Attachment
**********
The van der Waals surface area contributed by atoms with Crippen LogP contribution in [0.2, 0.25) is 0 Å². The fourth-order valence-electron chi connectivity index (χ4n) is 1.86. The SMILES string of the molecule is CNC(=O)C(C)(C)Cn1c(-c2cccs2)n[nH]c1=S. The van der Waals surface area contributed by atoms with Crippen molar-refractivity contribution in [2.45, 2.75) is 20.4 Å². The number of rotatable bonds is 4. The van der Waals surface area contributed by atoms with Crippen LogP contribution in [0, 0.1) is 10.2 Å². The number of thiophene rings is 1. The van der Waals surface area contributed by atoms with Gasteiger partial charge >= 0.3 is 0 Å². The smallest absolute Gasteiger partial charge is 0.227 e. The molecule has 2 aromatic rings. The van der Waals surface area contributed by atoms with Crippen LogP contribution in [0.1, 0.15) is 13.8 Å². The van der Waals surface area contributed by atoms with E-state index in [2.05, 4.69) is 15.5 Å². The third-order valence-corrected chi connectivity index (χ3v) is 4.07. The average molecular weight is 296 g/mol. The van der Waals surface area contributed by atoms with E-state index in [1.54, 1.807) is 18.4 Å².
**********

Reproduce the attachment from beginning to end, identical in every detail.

The van der Waals surface area contributed by atoms with Crippen LogP contribution in [0.2, 0.25) is 0 Å². The fourth-order valence-electron chi connectivity index (χ4n) is 1.86. The SMILES string of the molecule is CNC(=O)C(C)(C)Cn1c(-c2cccs2)n[nH]c1=S. The van der Waals surface area contributed by atoms with Crippen molar-refractivity contribution in [2.45, 2.75) is 20.4 Å². The number of rotatable bonds is 4. The van der Waals surface area contributed by atoms with Crippen LogP contribution in [0, 0.1) is 10.2 Å². The number of thiophene rings is 1. The van der Waals surface area contributed by atoms with Gasteiger partial charge >= 0.3 is 0 Å². The smallest absolute Gasteiger partial charge is 0.227 e. The molecule has 2 aromatic rings. The van der Waals surface area contributed by atoms with Crippen LogP contribution in [0.1, 0.15) is 13.8 Å². The van der Waals surface area contributed by atoms with E-state index in [2.05, 4.69) is 15.5 Å². The third-order valence-corrected chi connectivity index (χ3v) is 4.07. The average molecular weight is 296 g/mol. The van der Waals surface area contributed by atoms with E-state index in [1.54, 1.807) is 18.4 Å².